Much to driving enthusiasts’ delight, the M2 competition comes standard with a 6-speed manual. Our tester was fitted with the optional $3,900 7-speed dual-clutch transmission. We love a good manual here, but have to admit, the dual-clutch is smooth, slick and actually satisfying to use. Given the low take rate for manual transmissions in North America, we’d expect the majority of Competitions will be purchased with the DCT option checked. As great as a 6-speed would be, the M2 Competition is still every bit as fun with paddles. It does kick a bit harder than we’d like at lower speeds if you’re in manual shifting mode, but you don’t buy a car like this for comfort.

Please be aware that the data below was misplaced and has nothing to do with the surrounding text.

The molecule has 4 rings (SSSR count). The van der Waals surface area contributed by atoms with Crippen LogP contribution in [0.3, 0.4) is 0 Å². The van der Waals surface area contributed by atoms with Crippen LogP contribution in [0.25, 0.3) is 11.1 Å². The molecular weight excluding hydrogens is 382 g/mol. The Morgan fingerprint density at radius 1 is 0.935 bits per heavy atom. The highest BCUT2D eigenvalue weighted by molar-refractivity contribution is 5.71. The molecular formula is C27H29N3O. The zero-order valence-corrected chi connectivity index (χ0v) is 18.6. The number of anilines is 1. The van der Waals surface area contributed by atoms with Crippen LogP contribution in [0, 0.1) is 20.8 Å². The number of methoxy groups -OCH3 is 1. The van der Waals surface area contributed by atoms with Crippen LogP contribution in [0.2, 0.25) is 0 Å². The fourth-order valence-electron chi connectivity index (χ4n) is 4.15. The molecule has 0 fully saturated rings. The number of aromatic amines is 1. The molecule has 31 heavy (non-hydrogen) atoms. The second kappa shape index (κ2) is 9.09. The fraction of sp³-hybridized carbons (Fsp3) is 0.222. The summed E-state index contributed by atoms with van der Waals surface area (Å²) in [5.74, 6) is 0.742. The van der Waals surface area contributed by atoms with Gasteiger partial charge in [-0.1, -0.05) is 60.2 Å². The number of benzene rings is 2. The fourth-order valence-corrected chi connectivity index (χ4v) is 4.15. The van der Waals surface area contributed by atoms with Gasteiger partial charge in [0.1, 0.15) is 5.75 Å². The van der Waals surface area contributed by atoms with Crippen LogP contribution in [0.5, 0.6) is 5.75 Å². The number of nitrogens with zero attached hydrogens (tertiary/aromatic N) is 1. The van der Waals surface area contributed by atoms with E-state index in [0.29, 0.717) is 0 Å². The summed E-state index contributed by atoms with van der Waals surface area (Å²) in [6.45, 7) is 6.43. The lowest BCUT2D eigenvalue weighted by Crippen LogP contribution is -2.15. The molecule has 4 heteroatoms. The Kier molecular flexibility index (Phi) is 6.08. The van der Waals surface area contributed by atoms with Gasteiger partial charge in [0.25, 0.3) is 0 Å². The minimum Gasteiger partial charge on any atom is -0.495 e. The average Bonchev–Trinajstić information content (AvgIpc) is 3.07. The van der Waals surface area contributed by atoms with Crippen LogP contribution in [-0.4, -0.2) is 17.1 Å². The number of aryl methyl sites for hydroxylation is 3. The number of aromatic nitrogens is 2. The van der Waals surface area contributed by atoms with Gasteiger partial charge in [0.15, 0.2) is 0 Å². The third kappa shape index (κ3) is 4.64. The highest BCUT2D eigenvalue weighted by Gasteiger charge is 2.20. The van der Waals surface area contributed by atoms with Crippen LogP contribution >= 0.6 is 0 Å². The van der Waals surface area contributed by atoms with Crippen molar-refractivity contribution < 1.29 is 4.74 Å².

In the snowy conditions we drove the M2 in, traction control became a very familiar light on the dashboard. BMW’s engineers did a good job making the car usable in slick conditions. If you’re looking to have more fun without spinning out, you can tap the traction control button once to put the car in M-Dynamic (MDM) traction mode. With this, you’ll get a less intrusive traction control system that’ll still keep you on the road facing the right way in the end. We were not brave (or foolish) enough to completely disable it with ice and snow on the ground. But if you feel like something’s going wrong, you can rest assured the car will stop on a dime. The massive brakes, 400mm in the front and 380mm in the back, nearly fill up the entire 19-inch wheels. The calipers are as impressive, with a six-piston setup in the front and four-piston in the rear. We like the subtler silver finish on the calipers too. It’s probably the only thing subtle about this car – and we wouldn’t change a thing.